This exhibition, which focuses exclusively on the critical period of sculptor Joan Rebull’s (Reus, 1899 - Barcelona, 1981) production, shows in all its conceptual and material diversity the work of a modern sculptor, demonstrating a clear political, aesthetic and artistic commitment in tune with his time. The exhibition focuses on Rebull’s production before the Civil War and there is a section dedicated to his drawings which are of a certain Abstraction linked to Surrealism.
Rebull's work shows an original artistic career, he participates in multiple movements and experiences and develops an elementary and archaic realism, which places him at the forefront of New Figuration.
Rebull began his career in the group Els Evolucionistes from its creation in 1918 and with minimal programme of dissidence of the official Noucentisme panorama; it manages to exhibit in spaces in institutions such as the Cercle Artistic de Sant Lluc and achieves a gradual diffusion and presence in the press.
A three-year stay near Paris (1926-1929) helps Rebull to distance himself from a suffocating political reality. During these years he contacts Picasso and spends time with intellectuals like Paul Éluard, while developing sculptural projects and participates in collective exhibitions in Spain. In 1929 he delivers a provocative lecture at the Centre de Lectura de Reus (Reus Reading Centre) where, through cryptic sentences and jazz music, he shows avant-garde attitudes and unveils his innovative ideas on the concept of sculpture.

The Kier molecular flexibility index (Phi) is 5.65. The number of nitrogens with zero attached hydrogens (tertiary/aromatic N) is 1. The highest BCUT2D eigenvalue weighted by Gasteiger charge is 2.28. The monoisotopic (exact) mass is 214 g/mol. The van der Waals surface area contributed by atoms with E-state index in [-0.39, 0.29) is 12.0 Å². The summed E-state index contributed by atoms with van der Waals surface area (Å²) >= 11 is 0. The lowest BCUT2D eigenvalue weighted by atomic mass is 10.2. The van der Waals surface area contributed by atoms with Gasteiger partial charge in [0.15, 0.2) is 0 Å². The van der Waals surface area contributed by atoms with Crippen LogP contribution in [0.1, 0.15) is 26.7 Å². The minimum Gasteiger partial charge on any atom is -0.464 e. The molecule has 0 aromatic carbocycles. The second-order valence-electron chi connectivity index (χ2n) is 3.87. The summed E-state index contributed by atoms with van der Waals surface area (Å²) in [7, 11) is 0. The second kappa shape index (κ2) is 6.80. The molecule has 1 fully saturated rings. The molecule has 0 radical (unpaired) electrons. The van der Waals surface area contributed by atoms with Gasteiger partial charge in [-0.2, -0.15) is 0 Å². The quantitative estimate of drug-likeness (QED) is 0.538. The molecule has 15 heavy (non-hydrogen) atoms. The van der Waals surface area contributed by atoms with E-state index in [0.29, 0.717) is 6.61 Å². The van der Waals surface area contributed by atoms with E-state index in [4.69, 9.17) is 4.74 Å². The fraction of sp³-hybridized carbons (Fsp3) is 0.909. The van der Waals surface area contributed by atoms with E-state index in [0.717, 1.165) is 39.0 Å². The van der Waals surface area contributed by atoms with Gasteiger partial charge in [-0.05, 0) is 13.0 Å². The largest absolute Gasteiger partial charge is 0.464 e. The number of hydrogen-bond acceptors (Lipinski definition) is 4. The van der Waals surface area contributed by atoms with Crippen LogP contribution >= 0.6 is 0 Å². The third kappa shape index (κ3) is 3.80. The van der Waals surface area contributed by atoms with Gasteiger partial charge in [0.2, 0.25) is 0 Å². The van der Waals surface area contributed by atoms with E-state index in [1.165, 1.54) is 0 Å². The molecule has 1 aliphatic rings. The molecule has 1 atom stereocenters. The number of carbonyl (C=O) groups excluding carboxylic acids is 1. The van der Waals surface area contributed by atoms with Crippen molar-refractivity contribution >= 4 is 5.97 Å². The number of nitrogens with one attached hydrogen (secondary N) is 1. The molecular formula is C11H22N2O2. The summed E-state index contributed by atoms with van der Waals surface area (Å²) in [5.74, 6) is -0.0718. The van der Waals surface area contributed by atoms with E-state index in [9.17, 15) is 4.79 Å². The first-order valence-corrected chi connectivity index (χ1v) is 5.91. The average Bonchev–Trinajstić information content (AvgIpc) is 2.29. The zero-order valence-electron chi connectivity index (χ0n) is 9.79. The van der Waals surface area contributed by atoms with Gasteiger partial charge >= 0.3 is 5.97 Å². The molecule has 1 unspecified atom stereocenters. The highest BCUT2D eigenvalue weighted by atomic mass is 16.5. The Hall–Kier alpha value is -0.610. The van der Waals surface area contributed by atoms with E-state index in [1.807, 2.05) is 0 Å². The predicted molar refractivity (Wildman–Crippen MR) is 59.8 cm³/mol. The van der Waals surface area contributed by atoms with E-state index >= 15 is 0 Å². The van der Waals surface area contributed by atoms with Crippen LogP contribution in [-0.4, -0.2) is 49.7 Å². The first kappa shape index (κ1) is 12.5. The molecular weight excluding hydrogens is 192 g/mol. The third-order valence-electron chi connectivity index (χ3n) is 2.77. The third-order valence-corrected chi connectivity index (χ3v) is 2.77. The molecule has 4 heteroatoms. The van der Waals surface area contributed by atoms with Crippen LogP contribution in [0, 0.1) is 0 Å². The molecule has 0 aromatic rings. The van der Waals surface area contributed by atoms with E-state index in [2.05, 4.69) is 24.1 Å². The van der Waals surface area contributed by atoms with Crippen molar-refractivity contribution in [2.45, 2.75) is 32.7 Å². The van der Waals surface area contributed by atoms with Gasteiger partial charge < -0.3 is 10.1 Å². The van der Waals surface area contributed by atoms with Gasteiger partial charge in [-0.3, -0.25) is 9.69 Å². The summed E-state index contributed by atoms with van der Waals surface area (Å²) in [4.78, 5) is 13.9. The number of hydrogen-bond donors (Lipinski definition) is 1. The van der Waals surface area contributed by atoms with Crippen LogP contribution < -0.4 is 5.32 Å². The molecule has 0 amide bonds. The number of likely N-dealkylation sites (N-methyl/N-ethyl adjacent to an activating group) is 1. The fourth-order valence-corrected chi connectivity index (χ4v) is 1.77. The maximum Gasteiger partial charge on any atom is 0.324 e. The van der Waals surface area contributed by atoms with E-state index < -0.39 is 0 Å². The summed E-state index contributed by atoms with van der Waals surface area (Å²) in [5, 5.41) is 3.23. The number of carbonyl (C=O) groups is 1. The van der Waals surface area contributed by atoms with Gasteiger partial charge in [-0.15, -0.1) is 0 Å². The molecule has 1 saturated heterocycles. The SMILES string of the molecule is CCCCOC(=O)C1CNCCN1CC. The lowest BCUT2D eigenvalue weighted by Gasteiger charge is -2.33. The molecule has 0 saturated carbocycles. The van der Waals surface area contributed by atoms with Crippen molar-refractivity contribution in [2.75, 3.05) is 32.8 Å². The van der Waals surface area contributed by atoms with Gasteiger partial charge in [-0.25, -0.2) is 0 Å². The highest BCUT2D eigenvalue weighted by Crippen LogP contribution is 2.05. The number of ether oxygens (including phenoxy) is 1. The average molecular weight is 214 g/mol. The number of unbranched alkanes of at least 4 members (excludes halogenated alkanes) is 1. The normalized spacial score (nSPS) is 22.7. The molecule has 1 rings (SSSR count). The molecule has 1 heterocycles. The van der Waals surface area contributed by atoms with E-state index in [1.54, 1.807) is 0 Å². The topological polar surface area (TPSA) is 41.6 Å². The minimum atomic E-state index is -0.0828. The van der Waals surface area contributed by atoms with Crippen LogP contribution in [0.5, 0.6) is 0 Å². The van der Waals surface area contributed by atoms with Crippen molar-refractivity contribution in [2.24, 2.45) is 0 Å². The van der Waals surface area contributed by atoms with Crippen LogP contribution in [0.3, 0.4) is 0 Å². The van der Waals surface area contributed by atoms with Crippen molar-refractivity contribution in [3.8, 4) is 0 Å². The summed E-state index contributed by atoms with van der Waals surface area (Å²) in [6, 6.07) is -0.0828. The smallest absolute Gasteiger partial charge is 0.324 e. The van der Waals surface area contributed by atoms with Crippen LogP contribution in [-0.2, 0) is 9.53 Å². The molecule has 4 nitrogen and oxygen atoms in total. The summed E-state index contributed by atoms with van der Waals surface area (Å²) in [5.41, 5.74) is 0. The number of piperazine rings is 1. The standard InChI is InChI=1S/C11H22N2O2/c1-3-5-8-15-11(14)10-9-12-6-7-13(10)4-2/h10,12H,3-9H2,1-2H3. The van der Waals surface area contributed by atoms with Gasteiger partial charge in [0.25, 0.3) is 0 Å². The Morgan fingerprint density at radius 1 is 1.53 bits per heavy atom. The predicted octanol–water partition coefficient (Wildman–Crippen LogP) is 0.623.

In 1927 Rebull develops a synthetic realism, characterised by the hieratic, the purity of form and delicacy in modelling, which he continues with in other children busts. During these years he also experiments with classical themed reliefs and with original, small, female nude figures, with echoes to artist Henri Matisse.
On his return from Paris the focus is on Rebull’s political activity as a member of the provisional command of the Generalitat of Catalonia. In 1933 he has an exhibition at the National Museum of Modern Art in Madrid and in 1938, during the Civil War, he is awarded the newly created Damià Campeny prize and National Sculpture prize, which officially establishes him as an artist, with works of refined classicism. The marked realism characterises works from a second French period, coinciding with the end of the war in Spain and the beginning of World War II.
The exhibition is an important recovery work of Rebull’s character and the catalogue that has been published for the occasion is the most prominent monograph analysing the artist's production with various materials during the Twenties and Thirties